Terms used to describe schools are ‘confusing’ – education expert

Fr Michael Drumm, head of the Catholic Schools Partnership (CSP), has called on the Government to clarify the matter.

A leading figure in Catholic education has warned that the language used to describe schools in Ireland is “confusing” and gives rise to negative representations of faith-based schools as narrow and sectarian. Fr Michael Drumm, head of the Catholic Schools Partnership (CSP), has called on the Government to clarify the matter.

Schools in the Republic are defined as denominational, inter-denominational and multi-denominational. However, according to Fr Drumm, “the meaning of these terms is very unclear”.

Speaking to The Irish Catholicthis week, Fr Drumm said “there is a tendency to speak only of denominational and multi-denominational schools and to define the latter as more open and inclusive.

“This gives rise to negative representations of denominational schools as closed and sectarian. This is completely at odds with the experience in local communities throughout the country,” he said.

Fr Drumm also pointed out that no school is actually providing a non-denominational, entirely secular education in Ireland today due to a lack of demand.

He said the absence of truly secular schools is a contributing factor to the confusing terminology used in Irish educational discourse. As a result the term ‘multi-denominational’ is used in numerous, often contradictory, senses, Fr Drumm said. “In that sense the CSP would be calling for some clarification on the terminology,” he added.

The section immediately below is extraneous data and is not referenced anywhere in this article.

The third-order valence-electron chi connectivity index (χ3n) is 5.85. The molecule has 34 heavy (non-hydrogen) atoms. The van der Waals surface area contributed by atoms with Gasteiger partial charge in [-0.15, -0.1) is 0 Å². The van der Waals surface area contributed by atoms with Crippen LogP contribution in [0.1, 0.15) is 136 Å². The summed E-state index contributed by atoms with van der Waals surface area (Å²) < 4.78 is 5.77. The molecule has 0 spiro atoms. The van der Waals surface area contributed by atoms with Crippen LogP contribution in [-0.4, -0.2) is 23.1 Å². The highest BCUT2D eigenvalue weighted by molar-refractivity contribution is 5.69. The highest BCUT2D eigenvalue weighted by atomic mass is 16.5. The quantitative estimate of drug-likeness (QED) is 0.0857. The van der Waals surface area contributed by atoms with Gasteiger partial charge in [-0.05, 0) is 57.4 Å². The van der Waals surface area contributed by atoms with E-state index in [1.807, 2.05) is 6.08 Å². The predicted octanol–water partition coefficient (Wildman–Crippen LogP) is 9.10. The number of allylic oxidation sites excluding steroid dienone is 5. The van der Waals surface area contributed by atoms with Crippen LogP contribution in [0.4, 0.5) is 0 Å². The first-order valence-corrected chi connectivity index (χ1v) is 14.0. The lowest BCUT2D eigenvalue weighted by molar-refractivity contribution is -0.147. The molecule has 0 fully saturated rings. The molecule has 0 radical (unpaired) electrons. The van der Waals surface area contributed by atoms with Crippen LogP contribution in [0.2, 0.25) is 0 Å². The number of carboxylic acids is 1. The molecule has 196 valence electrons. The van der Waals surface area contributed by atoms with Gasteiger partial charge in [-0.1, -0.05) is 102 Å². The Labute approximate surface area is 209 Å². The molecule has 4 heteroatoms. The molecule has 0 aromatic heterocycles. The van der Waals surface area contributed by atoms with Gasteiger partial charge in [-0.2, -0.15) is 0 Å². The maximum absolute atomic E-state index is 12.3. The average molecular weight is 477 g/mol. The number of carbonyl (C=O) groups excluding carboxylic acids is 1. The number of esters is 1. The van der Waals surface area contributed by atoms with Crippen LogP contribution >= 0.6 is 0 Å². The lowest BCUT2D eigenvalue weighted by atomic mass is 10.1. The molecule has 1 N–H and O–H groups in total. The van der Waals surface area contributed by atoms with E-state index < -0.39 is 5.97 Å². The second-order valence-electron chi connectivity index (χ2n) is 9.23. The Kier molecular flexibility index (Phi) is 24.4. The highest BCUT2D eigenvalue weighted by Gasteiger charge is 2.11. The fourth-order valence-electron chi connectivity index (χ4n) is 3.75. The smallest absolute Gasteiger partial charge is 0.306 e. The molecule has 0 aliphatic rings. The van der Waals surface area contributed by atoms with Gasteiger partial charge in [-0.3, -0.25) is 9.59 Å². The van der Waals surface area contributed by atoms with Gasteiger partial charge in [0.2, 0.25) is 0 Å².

The report of the Forum on Patronage and Pluralism, established by Education Minister Ruairí Quinn, noted “a certain fluidity exists” in the use of terms in relation to religious education and the characterisation of schools.

When questioned by The Irish Catholic at the launch of four new Educate Together schools last month, Mr Quinn defined multi-denominational education as a “toleration and an acceptance of people of religious belief or no belief whatsoever, and there is mutual respect for all those conditions”.

Educate Together schools claim to be multi-denominational. A spokesperson said this “places a legal requirement on Educate Together schools to ensure that all children have equal rights of access to the school, and that children of all social, cultural and religious backgrounds are equally respected”.